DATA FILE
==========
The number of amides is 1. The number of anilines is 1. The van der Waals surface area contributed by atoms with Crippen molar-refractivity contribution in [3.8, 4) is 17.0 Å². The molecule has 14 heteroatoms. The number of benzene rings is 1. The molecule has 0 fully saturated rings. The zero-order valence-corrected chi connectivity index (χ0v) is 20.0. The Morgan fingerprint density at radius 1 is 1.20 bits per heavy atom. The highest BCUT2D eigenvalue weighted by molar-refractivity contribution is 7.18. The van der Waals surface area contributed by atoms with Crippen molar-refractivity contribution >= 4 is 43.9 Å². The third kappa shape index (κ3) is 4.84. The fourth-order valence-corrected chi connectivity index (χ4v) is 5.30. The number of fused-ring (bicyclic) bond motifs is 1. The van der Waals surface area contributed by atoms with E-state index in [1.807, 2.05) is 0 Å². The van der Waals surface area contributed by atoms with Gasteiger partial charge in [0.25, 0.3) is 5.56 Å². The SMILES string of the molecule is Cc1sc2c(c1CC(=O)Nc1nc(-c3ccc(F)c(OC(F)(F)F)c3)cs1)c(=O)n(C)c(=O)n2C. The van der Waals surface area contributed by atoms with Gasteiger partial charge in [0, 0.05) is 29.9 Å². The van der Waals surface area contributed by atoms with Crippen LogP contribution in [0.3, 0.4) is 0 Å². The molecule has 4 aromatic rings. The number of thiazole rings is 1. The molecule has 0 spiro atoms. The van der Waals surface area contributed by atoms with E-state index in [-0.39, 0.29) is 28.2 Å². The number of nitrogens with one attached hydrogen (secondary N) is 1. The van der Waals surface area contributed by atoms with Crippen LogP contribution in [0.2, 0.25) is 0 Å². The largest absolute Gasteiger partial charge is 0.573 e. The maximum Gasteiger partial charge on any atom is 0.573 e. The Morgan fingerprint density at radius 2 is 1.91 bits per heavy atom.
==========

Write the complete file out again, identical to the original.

The number of amides is 1. The number of anilines is 1. The van der Waals surface area contributed by atoms with Crippen molar-refractivity contribution in [3.8, 4) is 17.0 Å². The molecule has 14 heteroatoms. The number of benzene rings is 1. The molecule has 0 fully saturated rings. The zero-order valence-corrected chi connectivity index (χ0v) is 20.0. The Morgan fingerprint density at radius 1 is 1.20 bits per heavy atom. The highest BCUT2D eigenvalue weighted by molar-refractivity contribution is 7.18. The van der Waals surface area contributed by atoms with Crippen molar-refractivity contribution >= 4 is 43.9 Å². The third kappa shape index (κ3) is 4.84. The fourth-order valence-corrected chi connectivity index (χ4v) is 5.30. The number of fused-ring (bicyclic) bond motifs is 1. The van der Waals surface area contributed by atoms with E-state index in [1.807, 2.05) is 0 Å². The van der Waals surface area contributed by atoms with Gasteiger partial charge in [0.25, 0.3) is 5.56 Å². The SMILES string of the molecule is Cc1sc2c(c1CC(=O)Nc1nc(-c3ccc(F)c(OC(F)(F)F)c3)cs1)c(=O)n(C)c(=O)n2C. The van der Waals surface area contributed by atoms with Gasteiger partial charge in [0, 0.05) is 29.9 Å². The van der Waals surface area contributed by atoms with Crippen LogP contribution in [0.3, 0.4) is 0 Å². The molecule has 4 aromatic rings. The number of thiazole rings is 1. The molecule has 0 spiro atoms. The van der Waals surface area contributed by atoms with E-state index in [-0.39, 0.29) is 28.2 Å². The number of nitrogens with one attached hydrogen (secondary N) is 1. The van der Waals surface area contributed by atoms with Crippen LogP contribution in [0.2, 0.25) is 0 Å². The largest absolute Gasteiger partial charge is 0.573 e. The maximum Gasteiger partial charge on any atom is 0.573 e. The Morgan fingerprint density at radius 2 is 1.91 bits per heavy atom.